Rahul Dravid is the man Indian cricket is looking at today. Never has a coach of the junior India team received so much attention as he is getting after India won the Under-19 World Cup in New Zealand.
A victorious team will have a lot to talk about its success just as a losing team has in trotting out excuses. That's the difference between the Dravid-inspired India juniors and the senior team now in South Africa.
Dravid can give the Indian cricket board and the senior team a lot of inputs to prepare for the tours of England and Australia later this year and his template can do a world of good for the Kohli-Shastri combine as well as the national selectors.
Dravid's is not the first India team to win the junior World Cup, three other teams, including one captained by Virat Kohli, had done it before. The record fourth triumph at Tauranga was a kind of tie-breaker as Australia had also won the cup thrice before the two teams met in the final.
The Indian cricket board, through its Cricket Advisory Committee comprising Sachin Tendulkar, Saurav Ganguly and Vangipurappu Venkata Sai Laxman, was willing to meet all the demands of Dravid for taking over as the national coach. He was the first choice, not Anil Kumble.
Dravid rejected the offer. Instead, he chose to mentor India A and Under-19 teams, and that on his own terms. Many were surprised at his decision, but he had a clear idea what exactly he wanted to do, he was looking to do something truly constructive. Also, perhaps, he did not want to coach a team which had players with whom he had shared the India dressing room.
Dravid's hunch was proved correct, looking at the way his friend and teammate Anil Kumble was appointed and "sacked" to bring back his predecessor Ravi Shastri with the captain and a couple of senior players playing a part in the swapping. Only a couple of India captains had not only their say but also their way.
Dravid may not have had the kind of free hand he has as national junior coach if he had been manning the seniors. He insisted on a longish camp before the boys left and landed in New Zealand two weeks before the event started.
Even the usually tight-fisted board did not have the courage to question him. The whole exercise cost quite a bit and at the end of it all it was money well spent.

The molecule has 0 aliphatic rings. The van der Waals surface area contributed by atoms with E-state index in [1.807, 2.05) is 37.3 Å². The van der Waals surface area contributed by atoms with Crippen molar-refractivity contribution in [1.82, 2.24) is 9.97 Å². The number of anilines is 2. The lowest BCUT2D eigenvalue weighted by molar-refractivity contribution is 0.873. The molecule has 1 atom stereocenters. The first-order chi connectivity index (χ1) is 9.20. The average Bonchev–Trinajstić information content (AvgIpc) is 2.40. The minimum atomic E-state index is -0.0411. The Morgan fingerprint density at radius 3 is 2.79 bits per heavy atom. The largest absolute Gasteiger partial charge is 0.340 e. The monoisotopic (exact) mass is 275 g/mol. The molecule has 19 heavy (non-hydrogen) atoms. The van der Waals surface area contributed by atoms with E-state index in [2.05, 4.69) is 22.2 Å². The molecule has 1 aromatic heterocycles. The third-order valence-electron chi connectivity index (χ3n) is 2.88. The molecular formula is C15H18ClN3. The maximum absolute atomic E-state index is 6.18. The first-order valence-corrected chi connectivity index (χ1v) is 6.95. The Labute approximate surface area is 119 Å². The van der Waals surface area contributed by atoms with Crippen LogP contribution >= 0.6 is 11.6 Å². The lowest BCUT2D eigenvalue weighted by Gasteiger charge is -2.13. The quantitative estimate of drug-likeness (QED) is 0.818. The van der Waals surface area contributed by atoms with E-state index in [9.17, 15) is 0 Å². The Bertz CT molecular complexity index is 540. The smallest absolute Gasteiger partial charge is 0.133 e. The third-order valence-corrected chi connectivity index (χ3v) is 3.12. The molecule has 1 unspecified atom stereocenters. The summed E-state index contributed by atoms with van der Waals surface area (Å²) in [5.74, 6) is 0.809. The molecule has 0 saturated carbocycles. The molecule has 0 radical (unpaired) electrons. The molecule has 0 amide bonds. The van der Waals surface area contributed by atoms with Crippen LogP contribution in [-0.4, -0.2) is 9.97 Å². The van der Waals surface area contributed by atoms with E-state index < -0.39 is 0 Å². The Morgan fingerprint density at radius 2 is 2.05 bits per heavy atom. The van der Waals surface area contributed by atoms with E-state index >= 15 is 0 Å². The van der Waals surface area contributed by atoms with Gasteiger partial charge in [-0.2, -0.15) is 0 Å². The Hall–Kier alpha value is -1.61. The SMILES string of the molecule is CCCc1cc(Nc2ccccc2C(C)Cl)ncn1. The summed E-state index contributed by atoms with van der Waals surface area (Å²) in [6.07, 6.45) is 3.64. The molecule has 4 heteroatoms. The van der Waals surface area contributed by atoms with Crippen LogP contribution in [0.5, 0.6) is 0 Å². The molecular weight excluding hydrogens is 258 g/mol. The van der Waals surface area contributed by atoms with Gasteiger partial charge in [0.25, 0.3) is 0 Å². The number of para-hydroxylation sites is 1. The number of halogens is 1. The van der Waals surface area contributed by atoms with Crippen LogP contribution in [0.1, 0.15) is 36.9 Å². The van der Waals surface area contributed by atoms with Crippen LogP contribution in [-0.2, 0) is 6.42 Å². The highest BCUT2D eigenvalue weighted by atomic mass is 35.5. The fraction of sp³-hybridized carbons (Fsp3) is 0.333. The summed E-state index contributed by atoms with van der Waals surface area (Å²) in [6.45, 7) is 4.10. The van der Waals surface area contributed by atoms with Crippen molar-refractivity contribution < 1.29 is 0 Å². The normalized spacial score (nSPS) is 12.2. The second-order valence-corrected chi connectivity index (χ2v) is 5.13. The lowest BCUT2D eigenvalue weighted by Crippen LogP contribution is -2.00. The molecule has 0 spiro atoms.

Quite in contrast, the senior team did not think or fight for such an elaborate plan before they embarked on their tour to South Africa. They hardly had the time for acclimatisation or could study the pitches before going into the first Test and the result is there for all to see, more so the way they lost the series straight, before fighting back to win the third and last Test, leaving them to rue their poor planning.
Dravid is not looking after only the juniors, he, in fact, keeps an eye on the requirements of the senior side. He quietly puts in a word to chief selector Mannava Sri Kanth Prasad on the juniors ready to join senior ranks, or at least a shot at.
The chief selector publicly acknowledged the timely advice of Dravid in the selection of the two wrist spinners Kuldeep Yadav and Yazuvendra Chahal, and top-order batsman Shreyas Iyer on the strength of their showing for India A.
Dravid is not easily forthcoming, yet he doesn't avoid any question. Of all India captains in the last couple of decades, he is one who took pains to answer every question without getting irritated or putting the questioner down.
He would be the first one to accept the team's faults and also his own. He gave up captaincy and did what he knew best, batting for the remainder of his career.
He is clear in his mind what the young cricketers require, himself having come through the rungs, and he did everything for his wards to blossom into good cricketers. His Under-19 World Cup team returned unbeaten and that also shows how disciplined the boys were, not taking any team or the victory for granted. He prepared the talented team and all he needed to do was to deal with the pressure of expectations with each passing game.
At the end of it all, Dravid also told the youngsters that their junior days are over and that they should be thrown into the deep end of the water. They have the talent to come through, though it is not easy to force their way into the India side. The next best thing, he told them, is to be in the reckoning as good first-class cricketers.
(Veturi Srivatsa is a senior journalist and the views expressed are personal. He can be reached at sveturi@grs mail.com)
(This story has not been edited by Business Standard staff and is auto-generated from a syndicated feed.)